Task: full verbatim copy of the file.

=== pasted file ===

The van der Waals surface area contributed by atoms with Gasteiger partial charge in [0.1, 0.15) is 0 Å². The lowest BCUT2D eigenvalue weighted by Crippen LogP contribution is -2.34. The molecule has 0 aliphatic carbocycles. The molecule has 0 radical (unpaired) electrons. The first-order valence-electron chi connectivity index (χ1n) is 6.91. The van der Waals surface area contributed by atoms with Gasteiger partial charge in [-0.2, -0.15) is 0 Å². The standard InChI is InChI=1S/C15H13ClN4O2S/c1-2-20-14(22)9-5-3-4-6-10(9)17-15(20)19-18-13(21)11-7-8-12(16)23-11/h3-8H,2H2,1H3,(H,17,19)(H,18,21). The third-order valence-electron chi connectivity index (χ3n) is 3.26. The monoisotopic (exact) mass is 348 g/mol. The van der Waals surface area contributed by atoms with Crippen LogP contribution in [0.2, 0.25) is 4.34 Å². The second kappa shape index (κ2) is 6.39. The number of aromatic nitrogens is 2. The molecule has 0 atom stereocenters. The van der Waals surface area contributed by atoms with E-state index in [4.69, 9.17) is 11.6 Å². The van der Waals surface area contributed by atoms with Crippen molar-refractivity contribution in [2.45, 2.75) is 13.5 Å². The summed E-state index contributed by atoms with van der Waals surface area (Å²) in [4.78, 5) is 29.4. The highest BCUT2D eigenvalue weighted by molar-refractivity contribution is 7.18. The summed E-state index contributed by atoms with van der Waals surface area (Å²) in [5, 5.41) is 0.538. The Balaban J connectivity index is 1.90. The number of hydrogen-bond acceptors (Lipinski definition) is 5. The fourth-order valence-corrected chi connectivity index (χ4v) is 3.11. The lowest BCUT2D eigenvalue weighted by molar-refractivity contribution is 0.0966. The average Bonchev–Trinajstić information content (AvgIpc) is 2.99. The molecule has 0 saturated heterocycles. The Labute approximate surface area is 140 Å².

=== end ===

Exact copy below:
The van der Waals surface area contributed by atoms with Gasteiger partial charge in [0.1, 0.15) is 0 Å². The lowest BCUT2D eigenvalue weighted by Crippen LogP contribution is -2.34. The molecule has 0 aliphatic carbocycles. The molecule has 0 radical (unpaired) electrons. The first-order valence-electron chi connectivity index (χ1n) is 6.91. The van der Waals surface area contributed by atoms with Gasteiger partial charge in [-0.2, -0.15) is 0 Å². The standard InChI is InChI=1S/C15H13ClN4O2S/c1-2-20-14(22)9-5-3-4-6-10(9)17-15(20)19-18-13(21)11-7-8-12(16)23-11/h3-8H,2H2,1H3,(H,17,19)(H,18,21). The third-order valence-electron chi connectivity index (χ3n) is 3.26. The monoisotopic (exact) mass is 348 g/mol. The van der Waals surface area contributed by atoms with Crippen LogP contribution in [0.2, 0.25) is 4.34 Å². The second kappa shape index (κ2) is 6.39. The number of aromatic nitrogens is 2. The molecule has 0 atom stereocenters. The van der Waals surface area contributed by atoms with E-state index in [4.69, 9.17) is 11.6 Å². The van der Waals surface area contributed by atoms with Crippen molar-refractivity contribution in [2.45, 2.75) is 13.5 Å². The summed E-state index contributed by atoms with van der Waals surface area (Å²) in [4.78, 5) is 29.4. The highest BCUT2D eigenvalue weighted by molar-refractivity contribution is 7.18. The summed E-state index contributed by atoms with van der Waals surface area (Å²) in [5, 5.41) is 0.538. The Balaban J connectivity index is 1.90. The number of hydrogen-bond acceptors (Lipinski definition) is 5. The fourth-order valence-corrected chi connectivity index (χ4v) is 3.11. The lowest BCUT2D eigenvalue weighted by molar-refractivity contribution is 0.0966. The average Bonchev–Trinajstić information content (AvgIpc) is 2.99. The molecule has 0 saturated heterocycles. The Labute approximate surface area is 140 Å².